thanks again.

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    Re: Fan speed controllers

    Quote Originally Posted by Airconking View Post
    Thanks tycho

    Iíll have a play around next time Iím on site with it. just feel it was condensing to low hence not feeding to the TEV correctly and I was having issues with the coil freezing but only on the bottom half.
    if I fit a pressure controll switch or speed controller I can control the head pressure a little better and hopefully solve the problem.
    thanks again.
    Is the evaporator superheat set by a electronic valve or a thermostatic expansion valve?

    Just asking, because any subcooling you have on the high side is a bonus once it gets to the expansion valve.

    If the bottom half of the evaporator is icing over, I am more inclined to think it has something to do with the defrost timer or placement of a deforst sensor.

    if it's a pump down system, with electrical defrost, it could be that the defrost temperature sensor is placed at a bad location so it gets warm too fast, and/or the defrost timer is set to short and stops the defrost before the coil is fully defrosted.

    Or

    in one absurd case I had, that the solenoid feeding the evaporator has a slight leak, so the compressor kept running during the defrost cycle.

    and another case, the evaporator was directly above the door to the room, so every time they went in or out, the warm humid air from outside went straight up into the evaporator and turned it into an icecube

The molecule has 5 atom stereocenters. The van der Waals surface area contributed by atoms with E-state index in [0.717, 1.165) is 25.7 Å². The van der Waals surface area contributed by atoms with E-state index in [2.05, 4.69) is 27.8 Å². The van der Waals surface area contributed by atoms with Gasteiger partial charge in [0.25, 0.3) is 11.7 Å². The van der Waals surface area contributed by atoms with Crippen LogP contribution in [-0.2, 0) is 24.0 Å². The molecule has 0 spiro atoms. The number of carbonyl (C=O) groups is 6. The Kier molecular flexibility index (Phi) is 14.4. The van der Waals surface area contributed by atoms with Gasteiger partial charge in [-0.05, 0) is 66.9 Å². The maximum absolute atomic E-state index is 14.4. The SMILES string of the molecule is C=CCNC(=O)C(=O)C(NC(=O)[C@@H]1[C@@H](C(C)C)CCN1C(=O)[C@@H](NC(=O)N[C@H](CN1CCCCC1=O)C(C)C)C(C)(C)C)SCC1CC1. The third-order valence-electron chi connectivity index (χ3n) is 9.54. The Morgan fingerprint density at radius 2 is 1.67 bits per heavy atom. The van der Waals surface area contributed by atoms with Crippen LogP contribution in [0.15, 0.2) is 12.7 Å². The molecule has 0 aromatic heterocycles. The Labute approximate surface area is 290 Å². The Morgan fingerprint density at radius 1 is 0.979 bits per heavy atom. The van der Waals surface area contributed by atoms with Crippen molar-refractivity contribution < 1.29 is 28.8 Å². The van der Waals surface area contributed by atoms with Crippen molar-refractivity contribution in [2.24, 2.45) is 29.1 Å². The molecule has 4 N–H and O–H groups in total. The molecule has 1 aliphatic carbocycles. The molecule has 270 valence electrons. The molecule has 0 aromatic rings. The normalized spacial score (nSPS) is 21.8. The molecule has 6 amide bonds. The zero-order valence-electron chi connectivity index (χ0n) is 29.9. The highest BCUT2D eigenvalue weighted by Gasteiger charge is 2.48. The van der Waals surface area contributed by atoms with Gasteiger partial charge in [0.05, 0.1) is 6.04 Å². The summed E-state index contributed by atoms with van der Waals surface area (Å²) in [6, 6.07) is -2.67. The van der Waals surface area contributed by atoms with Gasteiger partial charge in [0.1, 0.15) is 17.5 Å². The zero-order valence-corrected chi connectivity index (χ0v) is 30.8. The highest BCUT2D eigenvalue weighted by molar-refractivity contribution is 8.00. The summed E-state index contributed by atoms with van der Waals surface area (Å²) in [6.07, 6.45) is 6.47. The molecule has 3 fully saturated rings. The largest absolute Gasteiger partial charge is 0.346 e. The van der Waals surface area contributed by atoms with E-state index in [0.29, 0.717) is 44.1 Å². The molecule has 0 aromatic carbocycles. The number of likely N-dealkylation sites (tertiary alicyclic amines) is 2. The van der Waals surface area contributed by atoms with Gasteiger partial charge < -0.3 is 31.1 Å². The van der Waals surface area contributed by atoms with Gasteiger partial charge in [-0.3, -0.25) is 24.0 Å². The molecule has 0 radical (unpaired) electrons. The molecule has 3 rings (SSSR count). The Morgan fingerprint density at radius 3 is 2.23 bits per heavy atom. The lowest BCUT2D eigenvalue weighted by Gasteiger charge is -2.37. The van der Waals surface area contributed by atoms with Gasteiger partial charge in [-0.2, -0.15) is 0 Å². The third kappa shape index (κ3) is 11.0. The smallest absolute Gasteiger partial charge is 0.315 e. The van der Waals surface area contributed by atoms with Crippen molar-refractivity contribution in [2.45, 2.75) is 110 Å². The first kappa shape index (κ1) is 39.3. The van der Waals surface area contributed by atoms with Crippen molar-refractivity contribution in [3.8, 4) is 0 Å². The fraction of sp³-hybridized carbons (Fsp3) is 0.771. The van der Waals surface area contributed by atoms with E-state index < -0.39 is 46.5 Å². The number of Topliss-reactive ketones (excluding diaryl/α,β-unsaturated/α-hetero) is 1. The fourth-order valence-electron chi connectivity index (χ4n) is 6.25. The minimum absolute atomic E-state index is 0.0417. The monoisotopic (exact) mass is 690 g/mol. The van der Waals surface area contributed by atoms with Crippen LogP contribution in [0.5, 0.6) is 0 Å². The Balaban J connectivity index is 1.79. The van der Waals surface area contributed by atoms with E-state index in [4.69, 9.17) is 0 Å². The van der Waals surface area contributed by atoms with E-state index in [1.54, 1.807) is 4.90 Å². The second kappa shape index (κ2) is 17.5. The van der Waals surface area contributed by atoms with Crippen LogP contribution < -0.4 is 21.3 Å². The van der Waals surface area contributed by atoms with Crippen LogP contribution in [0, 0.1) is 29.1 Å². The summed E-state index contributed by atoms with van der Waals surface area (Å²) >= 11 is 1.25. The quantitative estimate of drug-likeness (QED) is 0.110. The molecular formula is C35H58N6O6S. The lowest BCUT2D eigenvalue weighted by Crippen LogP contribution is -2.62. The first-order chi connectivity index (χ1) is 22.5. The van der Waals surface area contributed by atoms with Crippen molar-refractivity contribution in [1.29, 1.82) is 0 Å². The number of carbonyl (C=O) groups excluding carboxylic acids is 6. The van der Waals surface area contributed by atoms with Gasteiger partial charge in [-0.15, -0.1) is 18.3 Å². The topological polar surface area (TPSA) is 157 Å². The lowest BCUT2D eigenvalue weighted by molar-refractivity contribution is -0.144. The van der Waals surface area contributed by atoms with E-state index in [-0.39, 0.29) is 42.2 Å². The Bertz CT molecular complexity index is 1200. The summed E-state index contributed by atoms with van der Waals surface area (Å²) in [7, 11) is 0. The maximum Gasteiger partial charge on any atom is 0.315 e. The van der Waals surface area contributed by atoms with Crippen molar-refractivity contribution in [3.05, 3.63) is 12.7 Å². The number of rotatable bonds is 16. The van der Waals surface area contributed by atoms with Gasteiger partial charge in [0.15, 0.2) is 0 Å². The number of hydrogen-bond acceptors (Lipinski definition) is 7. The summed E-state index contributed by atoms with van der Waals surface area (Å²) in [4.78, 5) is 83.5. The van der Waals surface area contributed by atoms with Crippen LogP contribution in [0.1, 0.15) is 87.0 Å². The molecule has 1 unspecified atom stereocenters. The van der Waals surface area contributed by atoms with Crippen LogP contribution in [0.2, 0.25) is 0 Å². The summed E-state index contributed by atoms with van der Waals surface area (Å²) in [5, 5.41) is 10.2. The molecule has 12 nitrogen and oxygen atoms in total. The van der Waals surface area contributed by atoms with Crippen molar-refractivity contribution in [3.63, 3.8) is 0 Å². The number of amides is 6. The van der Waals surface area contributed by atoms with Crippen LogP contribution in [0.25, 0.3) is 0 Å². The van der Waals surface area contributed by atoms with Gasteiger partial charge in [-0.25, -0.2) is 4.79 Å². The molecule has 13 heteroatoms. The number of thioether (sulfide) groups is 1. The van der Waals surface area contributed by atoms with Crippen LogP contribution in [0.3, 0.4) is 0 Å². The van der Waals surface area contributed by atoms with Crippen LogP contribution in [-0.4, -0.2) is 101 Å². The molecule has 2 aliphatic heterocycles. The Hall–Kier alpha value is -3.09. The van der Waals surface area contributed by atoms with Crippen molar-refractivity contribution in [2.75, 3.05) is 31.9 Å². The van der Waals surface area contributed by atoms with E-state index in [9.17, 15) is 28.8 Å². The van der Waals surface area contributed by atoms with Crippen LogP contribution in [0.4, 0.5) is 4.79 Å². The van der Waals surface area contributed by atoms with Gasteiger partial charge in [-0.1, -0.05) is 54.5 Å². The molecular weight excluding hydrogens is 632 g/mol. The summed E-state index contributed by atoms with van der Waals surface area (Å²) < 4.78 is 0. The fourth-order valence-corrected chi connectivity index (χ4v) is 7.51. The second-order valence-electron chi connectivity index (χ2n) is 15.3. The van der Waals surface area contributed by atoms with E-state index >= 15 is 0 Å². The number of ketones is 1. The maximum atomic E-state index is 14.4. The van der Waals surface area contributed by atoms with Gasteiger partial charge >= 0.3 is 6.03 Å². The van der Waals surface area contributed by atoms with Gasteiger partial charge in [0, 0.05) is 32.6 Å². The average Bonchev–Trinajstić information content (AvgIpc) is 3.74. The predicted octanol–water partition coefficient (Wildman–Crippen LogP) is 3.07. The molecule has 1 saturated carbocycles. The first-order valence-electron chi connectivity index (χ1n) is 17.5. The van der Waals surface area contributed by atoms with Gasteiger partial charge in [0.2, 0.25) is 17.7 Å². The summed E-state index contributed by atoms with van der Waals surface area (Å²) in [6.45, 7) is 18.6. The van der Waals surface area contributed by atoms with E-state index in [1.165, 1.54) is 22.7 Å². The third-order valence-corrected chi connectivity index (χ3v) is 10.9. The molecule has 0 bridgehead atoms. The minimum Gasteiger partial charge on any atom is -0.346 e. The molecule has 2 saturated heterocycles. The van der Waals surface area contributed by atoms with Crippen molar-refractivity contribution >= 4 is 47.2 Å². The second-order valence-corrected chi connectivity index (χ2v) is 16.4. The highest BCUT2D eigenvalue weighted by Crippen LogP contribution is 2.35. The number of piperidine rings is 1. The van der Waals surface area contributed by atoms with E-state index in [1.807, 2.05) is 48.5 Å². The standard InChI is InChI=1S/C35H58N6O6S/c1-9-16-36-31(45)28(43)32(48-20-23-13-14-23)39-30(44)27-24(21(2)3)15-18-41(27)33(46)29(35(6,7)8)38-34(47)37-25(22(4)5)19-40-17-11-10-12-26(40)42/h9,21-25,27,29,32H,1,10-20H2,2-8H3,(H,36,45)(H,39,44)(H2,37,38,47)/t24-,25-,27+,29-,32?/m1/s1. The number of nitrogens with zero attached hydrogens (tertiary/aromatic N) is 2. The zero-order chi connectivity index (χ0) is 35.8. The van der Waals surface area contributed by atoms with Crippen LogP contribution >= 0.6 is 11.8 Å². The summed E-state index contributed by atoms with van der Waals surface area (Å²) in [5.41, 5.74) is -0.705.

Had I been you, I would have first checked the placement of the evaporator, that it is not above or close to any doors, second, observed the evaporator during a full defrost cycle to make sure it was fully defrosted, and that it wasn't just partially de-iced, made sure that the compressor properly pumped down when a defrost cycle started (it might start or stop a few times) but it should'nt start and stop continously during defrost.

    I'm assuming this because you say you were having issues with the bottom half of the coil freezing, I understood this as the bottom half of the coil is icing over <--- if this is the case, then check the defrost

    if by bottom half freezing, you mean only the bottom half of the coil is getting cold, then check the superheat across the evaporator, because either it is to high, or there is not enough liquid in the system. most optyma Units have a liquid sight glass, but it's placed close to the condensing unit so if the evaporator is some ways away, you can't tell if you have clean liquid all the way to the TEV)

    your last post provided the last piece of the puzzle, and I can tell you that the problem is not the subcooling of the liquid from the condenser, it's either the defrost timer, defrost sensor placement (icing over), leaking solenoid, TEV setting or not enough refrigerant (only icing on lower half and icing over). pretty sure this has nothing to do with the subcooling of the liquid leaving the condenser.

    I'm guessing the system only has a sight glass on the liquid leaving the condensing unit (if at all), so you don't really know if there is pure liquid coming to the TEV.